Clemson University Players upcycle discarded material into something beautiful
by Thomas Hudgins
Bottles, plastic, and other items were used to create the (under)world of Eurydice.
Most of us dutifully take our small container of plastic, glass, and cardboard down to the curb on recycling day. But last season, the Clemson Players had more elaborate (and much bigger) plans for the items we toss out. Faculty and students took recycling to a new level when they mounted their production of Sarah Ruhl’s Eurydice in January of 2015. They integrated traditionally reusable material into the play’s costume and scenic construction for a completely “upcycled” work of art.
Members of the Clemson University theatre department set a goal last year to produce at least one recycled show each season. They planned to design a production using materials already in stock; create awareness of campus recycling programs; create awareness of waste in the entertainment industry; teach students studying theatre to think in terms of sustainability and recycling; create ways to upcycle materials in abundance; and build bridges across disciplines with recycling projects.
Shannon Robert, Resident Scenic Designer and Associate Professor, was the driving force behind the initiative along with Technical Director Matthew Leckenbusch. “All production design elements focused on telling the story using fewer resources,” Robert said, “as well as using materials that would end up in a landfill if not properly recycled.
Though long interested in the idea, Robert was recently inspired to mount the project after she attended a lecture by Tony Award-winning scenic designer Donyale Werle, a trailblazer in popularizing sustainability as integral to the scenic design process. Her presentation dovetailed with the mission of the Broadway Green Alliance, an organization that encourages sustainable practices in Broadway theatres. With these influences in mind, Robert saw an opportunity after reading the University’s sustainability plan: put Werle’s concepts into practice for a student production.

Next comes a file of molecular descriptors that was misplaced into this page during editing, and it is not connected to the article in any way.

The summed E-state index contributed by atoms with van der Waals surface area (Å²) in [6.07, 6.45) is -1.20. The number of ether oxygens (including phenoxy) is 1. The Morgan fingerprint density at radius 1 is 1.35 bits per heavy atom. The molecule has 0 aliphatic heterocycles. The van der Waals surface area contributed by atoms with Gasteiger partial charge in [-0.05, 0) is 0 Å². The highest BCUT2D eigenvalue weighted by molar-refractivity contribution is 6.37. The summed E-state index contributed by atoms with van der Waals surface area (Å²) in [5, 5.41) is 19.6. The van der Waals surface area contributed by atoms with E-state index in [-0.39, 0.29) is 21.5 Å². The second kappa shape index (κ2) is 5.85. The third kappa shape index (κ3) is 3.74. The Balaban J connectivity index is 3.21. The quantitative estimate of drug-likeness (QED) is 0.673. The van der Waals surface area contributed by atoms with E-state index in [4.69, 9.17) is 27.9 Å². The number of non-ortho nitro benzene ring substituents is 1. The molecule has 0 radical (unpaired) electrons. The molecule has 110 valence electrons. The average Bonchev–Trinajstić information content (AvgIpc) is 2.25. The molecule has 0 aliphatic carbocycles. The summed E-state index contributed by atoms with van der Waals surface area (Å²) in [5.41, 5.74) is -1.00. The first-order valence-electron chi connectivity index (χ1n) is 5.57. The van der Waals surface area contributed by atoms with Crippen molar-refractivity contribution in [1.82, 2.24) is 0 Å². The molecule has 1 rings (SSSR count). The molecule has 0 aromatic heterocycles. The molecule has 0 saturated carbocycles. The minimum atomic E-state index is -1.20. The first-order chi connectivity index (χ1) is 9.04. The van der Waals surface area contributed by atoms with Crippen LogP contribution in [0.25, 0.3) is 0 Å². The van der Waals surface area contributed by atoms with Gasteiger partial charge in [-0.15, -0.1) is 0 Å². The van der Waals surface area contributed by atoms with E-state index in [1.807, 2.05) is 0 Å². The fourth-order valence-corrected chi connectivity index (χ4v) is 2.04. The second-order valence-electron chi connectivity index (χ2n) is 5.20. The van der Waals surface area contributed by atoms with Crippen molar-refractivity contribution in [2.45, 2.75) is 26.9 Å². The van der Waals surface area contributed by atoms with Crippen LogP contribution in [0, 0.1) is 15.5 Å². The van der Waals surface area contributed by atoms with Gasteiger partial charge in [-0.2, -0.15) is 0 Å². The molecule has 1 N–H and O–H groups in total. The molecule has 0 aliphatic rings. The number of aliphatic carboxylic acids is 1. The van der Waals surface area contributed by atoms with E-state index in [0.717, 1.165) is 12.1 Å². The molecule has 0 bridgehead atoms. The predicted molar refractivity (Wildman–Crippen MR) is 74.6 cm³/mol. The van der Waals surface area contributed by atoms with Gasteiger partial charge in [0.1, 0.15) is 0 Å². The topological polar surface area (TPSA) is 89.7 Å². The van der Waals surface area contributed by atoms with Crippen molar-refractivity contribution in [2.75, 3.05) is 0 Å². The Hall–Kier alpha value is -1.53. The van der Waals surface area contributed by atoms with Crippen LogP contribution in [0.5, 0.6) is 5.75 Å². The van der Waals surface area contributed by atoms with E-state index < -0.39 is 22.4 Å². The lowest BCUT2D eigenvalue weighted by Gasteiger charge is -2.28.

This would be no mere exercise. Robert anticipates a future in which renewable materials will be paramount in the theatre industry, both from a social responsibility standpoint and a financially pragmatic one. “Our students are going to be working in a world where this kind of work is honored,” she said. The project would be both an effort to “stem the tide of wastefulness” in the theatre industry and training for the real world.
“We had been talking about doing a ‘green’ initiative for two or three years,” Leckenbusch said. He and Robert planned to start small by building an upcycled set for a play in the smaller Bellamy Theatre, but they soon became more ambitious. “Shannon and I were driving to Georgia to deliver something, and we started talking about it. She brought up the idea of using water bottles because of the direct thematic tie to Eurydice.”
This modern-day retelling of the Orpheus myth would be staged in the 968-seat Brooks Theatre, much larger than the intimate blackbox space they originally had in mind. The characters traverse a sunny shoreline and a dark, rainy underworld, so recyclable water bottles were an appropriate starting point for the set. The plan was to transform them into an enormous backdrop lit by ethereal colored lights that would transition seamlessly from one setting to the next. Despite its uniqueness, the set would need to act as a storytelling device, not the play’s main focus.
Work began in September of 2014, far in advance of usual Clemson Players productions. First, Clemson’s recycling services helped the team devise a plan to collect bottles. This included scouring Memorial Stadium after football games and tapping students in three theatre classes for a friendly competition to see which group could acquire the most bottles. It paid off: the students hauled in roughly 12,000, more than half of the final total. Collection boxes were also set up around the Brooks Center, with the only stipulations being that containers must be clear and relatively clean (some brands were also disqualified because it was too difficult and time consuming to remove the labels).